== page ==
Atomic parity violation has been observed in the 408 nm 1 S0→3D1 forbidden transition of ytterbium. The parity violating amplitude is 8.7(1.4)e-10 ea0, two orders of magnitude larger than in cesium, where the most precise experiments to date have been performed. This is in accordance with theoretical predictions and constitutes the largest atomic parity violating amplitude yet observed. This also opens the way to future measurements of neutron skins and anapole moments by comparing parity-violating amplitudes for various isotopes and hyperfine components of the transition.
We present a detailed description of the observation. Linearly polarized 408 nm light interacts with ytterbium atoms in crossed electric (E) and magnetic fields (B). The probability of the 1 S0→3D1 transition contains a parity-violating term, proportional to E'B[( E'xE B], arising from interference between the amplitudes of transitions induced by the electroweak interaction and the Stark effect ((E' is the optical electric field). The transition probability is detected by measuring the population of the metastable 3P0 state, to which 65% of the atoms excited to the 3D1 state spontaneously decay. The population of the 3P0 state is determined by resonantly exciting the atoms with 649 nm light to the 3S1 state and collecting the fluorescence resulting from its decay. Systematic corrections due to imperfections in the applied electric and magnetic fields are determined in auxiliary experiments. The statistical uncertainty is dominated by parasitic frequency excursions of the 408-nm excitation light due to imperfect stabilization of the optical reference with respect to the atomic resonance. The present uncertainties are 9% statistical and 8% systematic. Methods of improving the accuracy for the future experiments are discussed.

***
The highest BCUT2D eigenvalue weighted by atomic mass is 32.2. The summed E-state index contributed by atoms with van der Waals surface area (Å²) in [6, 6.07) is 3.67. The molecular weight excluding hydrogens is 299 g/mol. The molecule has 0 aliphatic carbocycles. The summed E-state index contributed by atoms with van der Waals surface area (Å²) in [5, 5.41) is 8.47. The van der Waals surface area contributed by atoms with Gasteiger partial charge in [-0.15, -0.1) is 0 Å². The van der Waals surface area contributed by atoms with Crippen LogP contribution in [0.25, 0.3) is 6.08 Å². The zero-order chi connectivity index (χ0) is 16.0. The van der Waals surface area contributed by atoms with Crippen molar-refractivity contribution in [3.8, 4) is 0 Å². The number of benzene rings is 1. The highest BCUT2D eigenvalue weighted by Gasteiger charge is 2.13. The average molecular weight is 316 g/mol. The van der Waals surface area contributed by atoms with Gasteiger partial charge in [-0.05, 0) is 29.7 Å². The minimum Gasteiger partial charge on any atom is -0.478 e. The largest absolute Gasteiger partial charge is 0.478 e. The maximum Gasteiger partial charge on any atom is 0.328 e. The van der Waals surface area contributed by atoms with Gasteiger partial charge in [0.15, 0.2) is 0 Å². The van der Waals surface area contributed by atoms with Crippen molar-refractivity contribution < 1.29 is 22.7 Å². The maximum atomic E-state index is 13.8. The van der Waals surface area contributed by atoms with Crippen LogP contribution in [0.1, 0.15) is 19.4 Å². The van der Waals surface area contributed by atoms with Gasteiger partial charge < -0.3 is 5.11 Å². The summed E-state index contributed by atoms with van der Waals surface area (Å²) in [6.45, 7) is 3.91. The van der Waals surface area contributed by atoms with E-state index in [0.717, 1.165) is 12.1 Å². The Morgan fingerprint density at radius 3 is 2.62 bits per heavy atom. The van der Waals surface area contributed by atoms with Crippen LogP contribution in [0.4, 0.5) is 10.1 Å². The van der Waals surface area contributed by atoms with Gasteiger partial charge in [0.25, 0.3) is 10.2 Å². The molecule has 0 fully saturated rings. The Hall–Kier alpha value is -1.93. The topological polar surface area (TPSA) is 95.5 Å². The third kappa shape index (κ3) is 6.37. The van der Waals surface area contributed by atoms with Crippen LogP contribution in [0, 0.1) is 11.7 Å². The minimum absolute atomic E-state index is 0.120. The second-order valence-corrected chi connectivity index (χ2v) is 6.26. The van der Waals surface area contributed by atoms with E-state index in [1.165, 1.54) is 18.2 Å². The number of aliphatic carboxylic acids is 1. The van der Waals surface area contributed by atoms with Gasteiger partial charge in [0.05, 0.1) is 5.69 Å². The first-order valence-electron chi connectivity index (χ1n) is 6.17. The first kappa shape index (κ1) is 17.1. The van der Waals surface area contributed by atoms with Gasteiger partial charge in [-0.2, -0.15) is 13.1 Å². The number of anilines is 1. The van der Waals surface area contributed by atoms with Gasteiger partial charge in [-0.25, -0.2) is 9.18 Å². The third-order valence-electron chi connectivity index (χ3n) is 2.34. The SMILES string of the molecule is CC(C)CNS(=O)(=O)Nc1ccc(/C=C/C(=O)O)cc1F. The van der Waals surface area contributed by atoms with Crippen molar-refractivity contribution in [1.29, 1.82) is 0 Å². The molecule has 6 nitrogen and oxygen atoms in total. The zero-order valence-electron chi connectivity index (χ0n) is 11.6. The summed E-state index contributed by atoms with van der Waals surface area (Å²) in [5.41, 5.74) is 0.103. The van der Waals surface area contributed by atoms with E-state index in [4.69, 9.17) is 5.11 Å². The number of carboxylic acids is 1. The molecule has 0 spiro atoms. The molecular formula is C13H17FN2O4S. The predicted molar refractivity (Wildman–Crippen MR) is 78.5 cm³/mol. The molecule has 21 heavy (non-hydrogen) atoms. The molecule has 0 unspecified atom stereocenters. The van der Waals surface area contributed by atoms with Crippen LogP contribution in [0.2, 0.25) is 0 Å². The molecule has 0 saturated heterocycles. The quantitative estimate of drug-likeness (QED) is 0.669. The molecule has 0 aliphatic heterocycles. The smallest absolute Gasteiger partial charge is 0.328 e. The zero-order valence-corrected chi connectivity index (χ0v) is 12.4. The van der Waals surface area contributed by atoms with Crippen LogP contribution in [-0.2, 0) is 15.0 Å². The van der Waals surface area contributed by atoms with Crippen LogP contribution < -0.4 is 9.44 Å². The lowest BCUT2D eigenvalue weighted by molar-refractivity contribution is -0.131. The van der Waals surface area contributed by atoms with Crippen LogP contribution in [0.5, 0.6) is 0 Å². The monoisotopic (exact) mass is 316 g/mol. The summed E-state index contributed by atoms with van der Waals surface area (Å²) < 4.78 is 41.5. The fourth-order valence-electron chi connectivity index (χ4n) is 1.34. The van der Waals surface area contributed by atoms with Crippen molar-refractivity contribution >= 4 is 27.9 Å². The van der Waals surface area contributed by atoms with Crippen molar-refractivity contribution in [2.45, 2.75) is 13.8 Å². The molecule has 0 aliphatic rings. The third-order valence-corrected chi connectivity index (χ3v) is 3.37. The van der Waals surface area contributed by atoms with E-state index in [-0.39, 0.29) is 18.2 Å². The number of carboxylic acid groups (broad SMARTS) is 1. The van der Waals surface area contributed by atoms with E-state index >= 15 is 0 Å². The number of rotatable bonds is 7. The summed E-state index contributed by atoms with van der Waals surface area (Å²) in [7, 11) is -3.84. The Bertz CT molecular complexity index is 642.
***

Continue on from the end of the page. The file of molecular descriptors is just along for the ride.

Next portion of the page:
We further present a measurement of the dynamic scalar and tensor polarizabilities of ytterbium's 3D1 state. The polarizabilities were measured by analyzing the spectral lineshape of the 1 S0→3D1 transition. Due to the interaction of atoms with the standing wave, the lineshape has a characteristic polarizability-dependent distortion. A theoretical model was used to simulate the lineshape and determine a combination of the polarizabilities of the ground and excited states by fitting the model to experimental data. This combination was measured with a 13% uncertainty, only 3% of which is due to uncertainty in the simulation and fitting procedure. By comparing two different combinations of polarizabilities, the scalar and tensor polarizabilities of the state 3D1 were measured to be 0.151(36) Hz/(V/cm)
2 and -0.205(53) Hz/(V/cm)
2, respectively. We showthat this technique can be applied to similar atomic systems.
→Finally, we propose two methods for improving future measurements of atomic parity violation using two-photon transitions. The first method is characterized by the absence of static external electric and magnetic fields. Such measurements can be achieved by observing the interference of parity-conserving and parity-violating two-photon transition amplitudes between energy eigenstates of zero electronic angular momentum. General expressions for induced two-photon transition amplitudes are derived. The two-photon scheme using the 1S0→1P1→3 P0 transition in ytterbium (399 nm and 1280 nm) is proposed as a crosscheck of the APV experiment which uses the single-photon 408 nm 1S0→3D 1 transition. We estimate that the signal-to-noise ratio of the proposed experiment is comparable to that achieved in the 408 nm system.
The second method allows for measurement of nuclear spin dependent atomic parity violation without nuclear spin independent background. Such measurements can be achieved by driving parity violating two-photon J= 0→1 transitions driven by identical photons in the presence of an external static magnetic field. We discuss two promising applications: the 462 nm 5s
2 1S0→5s9p 1P1transition in strontium-87, and the 741 nm 7s
2 1S0→7s7p 3P1 transition in unstable radium-225.
|Commitee:||Haeffner, Hartmut, Harris, Robert|
|School:||University of California, Berkeley|
|School Location:||United States -- California|
|Source:||DAI-B 74/07(E), Dissertation Abstracts International|
|Subjects:||Physics, Atomic physics|
|Keywords:||Anapole moments, Atomic parity violation, Discrete symmetry, Forbidden transition, Neutron skins, Ytterbium|
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